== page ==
What is lineage?
Most traditional Thai healers trace their lineage back to the "Father Doctor" Jivaka Komarabhacca, the Buddha's personal physician. In addition, one's direct
lineage of teachers is considered an important indication of authenticity and a
mark of high quality. The Shivagakomarpaj Lineage is one of the most respected
and widespread line ages of Thai massage in the world today.
About the "Old Medicine Hospital"
The Old Medicine Hospital is located in Chiang Mai, Thailand. Chiang Mai is a
center for the study and practice of traditional medicine of all types.
There are perhaps more Thai massage clinics per square kilometer in Chiang Mai
than anywhere else in the country. Among these, the Old Medicine Hospital has
the most long-standing and prestigious reputation. It has long been one of the
most prestigious traditional medicine centers in Thailand, and was the first in
Chiang Mai to open its doors to Western tourists wishing to learn Thai massage.
About Ajahn ("Master") Sintorn
We honor Ajahn Sintorn Chaichakan as the founder of our tradition of Thai
massage, and as our primary teacher. (Ajahn is an honorific title given to
respected teachers, and is usually translated as ("Master").
Ajahn Sintorn was the founder of the Old Medicine Hospital and of the
Shivagakomarpaj Lineage. He first studied traditional Thai medicine at Wat Pho
in the late 1950s. Upon completing the degree in 1958, he stayed on as a
teacher for four more years. Before that time, Wat Pho did not teach Thai
massage, and at the personal request of His Majesty King Bhumibol Adulyadej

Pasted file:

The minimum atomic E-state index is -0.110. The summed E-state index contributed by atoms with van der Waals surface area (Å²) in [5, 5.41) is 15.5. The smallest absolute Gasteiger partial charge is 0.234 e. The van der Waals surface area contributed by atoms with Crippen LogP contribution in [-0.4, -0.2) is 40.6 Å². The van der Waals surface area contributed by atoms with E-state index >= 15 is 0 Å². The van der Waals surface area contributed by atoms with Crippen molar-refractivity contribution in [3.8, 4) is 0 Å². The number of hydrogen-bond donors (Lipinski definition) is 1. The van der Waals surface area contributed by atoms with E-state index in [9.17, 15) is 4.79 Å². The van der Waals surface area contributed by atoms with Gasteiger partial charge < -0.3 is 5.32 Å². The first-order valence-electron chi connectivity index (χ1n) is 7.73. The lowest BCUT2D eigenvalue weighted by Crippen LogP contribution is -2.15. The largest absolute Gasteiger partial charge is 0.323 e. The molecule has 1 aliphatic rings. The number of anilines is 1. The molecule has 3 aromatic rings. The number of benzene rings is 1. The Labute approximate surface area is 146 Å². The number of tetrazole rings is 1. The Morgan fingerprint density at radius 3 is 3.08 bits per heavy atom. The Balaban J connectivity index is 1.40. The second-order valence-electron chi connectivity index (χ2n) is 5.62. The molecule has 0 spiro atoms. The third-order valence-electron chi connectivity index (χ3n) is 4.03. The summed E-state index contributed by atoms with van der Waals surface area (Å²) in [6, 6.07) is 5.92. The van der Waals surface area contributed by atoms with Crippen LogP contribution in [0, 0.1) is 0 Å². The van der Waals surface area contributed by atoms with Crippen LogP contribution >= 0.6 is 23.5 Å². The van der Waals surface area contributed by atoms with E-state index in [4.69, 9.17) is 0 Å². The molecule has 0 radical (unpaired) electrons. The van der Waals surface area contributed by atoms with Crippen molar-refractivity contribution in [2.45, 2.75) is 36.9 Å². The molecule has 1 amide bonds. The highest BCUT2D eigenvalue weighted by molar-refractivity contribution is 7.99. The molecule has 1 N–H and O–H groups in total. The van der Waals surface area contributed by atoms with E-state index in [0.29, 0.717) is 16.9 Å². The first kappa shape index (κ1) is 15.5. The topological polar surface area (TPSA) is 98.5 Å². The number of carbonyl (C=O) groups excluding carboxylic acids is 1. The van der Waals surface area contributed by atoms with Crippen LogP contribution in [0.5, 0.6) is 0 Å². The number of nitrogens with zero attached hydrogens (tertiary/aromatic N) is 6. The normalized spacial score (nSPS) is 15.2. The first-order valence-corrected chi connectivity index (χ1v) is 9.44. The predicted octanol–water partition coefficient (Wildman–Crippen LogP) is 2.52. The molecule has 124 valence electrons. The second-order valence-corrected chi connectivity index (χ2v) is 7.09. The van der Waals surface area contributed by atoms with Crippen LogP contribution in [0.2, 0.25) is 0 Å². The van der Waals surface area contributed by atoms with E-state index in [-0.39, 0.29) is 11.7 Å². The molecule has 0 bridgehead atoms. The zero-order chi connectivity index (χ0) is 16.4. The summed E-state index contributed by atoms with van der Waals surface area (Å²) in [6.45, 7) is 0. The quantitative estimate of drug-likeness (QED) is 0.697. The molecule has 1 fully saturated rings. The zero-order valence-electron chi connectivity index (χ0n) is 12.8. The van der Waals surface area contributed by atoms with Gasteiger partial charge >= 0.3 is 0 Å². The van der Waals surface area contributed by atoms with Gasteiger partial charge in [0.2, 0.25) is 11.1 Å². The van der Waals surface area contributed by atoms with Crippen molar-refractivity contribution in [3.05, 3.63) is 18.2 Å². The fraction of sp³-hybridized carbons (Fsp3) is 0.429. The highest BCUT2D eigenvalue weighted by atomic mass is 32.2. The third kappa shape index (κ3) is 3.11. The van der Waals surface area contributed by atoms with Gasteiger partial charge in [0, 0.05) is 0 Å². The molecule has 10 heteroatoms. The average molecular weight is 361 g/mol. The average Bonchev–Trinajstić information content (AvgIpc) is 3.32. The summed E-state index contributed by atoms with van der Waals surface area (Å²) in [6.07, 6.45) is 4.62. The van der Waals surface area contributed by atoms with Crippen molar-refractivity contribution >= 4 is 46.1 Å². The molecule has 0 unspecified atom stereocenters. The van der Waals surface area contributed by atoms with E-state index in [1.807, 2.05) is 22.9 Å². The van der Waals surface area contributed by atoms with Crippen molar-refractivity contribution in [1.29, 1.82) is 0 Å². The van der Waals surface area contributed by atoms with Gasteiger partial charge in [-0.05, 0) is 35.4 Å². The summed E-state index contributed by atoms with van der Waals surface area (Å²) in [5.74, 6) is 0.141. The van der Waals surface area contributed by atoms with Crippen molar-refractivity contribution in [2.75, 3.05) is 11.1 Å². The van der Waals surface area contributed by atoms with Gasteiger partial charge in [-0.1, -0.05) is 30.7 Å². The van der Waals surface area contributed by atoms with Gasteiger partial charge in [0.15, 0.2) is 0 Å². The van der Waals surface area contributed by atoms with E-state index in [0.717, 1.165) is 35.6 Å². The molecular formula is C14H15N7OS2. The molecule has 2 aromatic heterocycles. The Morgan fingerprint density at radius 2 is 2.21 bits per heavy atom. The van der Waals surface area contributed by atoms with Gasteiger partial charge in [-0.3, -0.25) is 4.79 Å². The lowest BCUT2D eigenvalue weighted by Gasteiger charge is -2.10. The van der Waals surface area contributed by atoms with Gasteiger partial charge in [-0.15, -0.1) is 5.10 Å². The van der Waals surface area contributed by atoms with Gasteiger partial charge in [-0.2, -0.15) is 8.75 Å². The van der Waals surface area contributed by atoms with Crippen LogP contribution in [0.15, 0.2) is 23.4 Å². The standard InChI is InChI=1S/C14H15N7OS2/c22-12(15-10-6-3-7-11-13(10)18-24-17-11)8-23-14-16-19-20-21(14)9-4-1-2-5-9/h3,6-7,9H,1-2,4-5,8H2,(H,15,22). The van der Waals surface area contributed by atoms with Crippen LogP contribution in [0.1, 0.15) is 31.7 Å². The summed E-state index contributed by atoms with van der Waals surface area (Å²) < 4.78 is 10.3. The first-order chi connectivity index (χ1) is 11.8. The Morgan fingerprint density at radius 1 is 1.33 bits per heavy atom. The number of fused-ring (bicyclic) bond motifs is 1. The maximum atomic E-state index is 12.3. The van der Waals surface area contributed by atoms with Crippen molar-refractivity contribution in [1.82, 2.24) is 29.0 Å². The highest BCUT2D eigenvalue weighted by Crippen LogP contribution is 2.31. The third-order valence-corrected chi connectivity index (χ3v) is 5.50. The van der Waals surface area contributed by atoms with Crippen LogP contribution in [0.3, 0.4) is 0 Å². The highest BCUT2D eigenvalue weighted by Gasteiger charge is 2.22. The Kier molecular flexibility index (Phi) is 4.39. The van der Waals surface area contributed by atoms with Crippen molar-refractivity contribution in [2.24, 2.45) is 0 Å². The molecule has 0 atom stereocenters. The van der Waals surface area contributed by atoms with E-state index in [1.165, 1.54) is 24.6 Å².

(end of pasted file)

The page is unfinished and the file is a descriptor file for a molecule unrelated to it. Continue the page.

(Rama IX), Ajahn Sintorn was instrumental in starting the massage program to
complement the herbal training Wat Pho had offered for many years.
In 1962, he returned to Chiang Mai and began to practice medicine at small
dispensary on the grounds of several city temples. At this time, the
government of Thailand was only interested in supporting Western medicine,
and Thai traditions were kept alive by their association with Buddhist
institutions. Living in the north of Thailand, Ajahn Sintorn adapted his practice
of massage and herbal medicine to incorporate aspects of northern culture.
One important change he made to the Wat Pho massage routine was to slow it
down, he says to suit the "laid-back style" of Chiang Mai natives. He also
focused on local herbal knowledge, incorporating treatments that were not
part of the Wat Pho tradition into his pharmacopoeia.
In 1973, Ajahn Sintorn purchased land just outside of Chiang Mai center and
established the current facility. With only a small grant from the government to
start up, the institution was quite small at that time, with only 10 in-patient beds.
From these humble beginnings, the institution's traditional medicine hospital
grew to the current size. In the 1990s, the program graduated an average of
60-70 Thai students per year in traditional medicine, and the Western students
of Thai massage numbered well into the hundreds. Today, the Old Medicine
Hospital is part of both national and regional efforts to standardize and regulate
the massage industry, to improve safety and authenticity of traditional
healthcare in the years to come.
Ajahn Sintorn remained the director of the Old Medicine Hospital facility until his
passing away on Oct 19, 2005. His son, Ajahn Wasan is the current directors.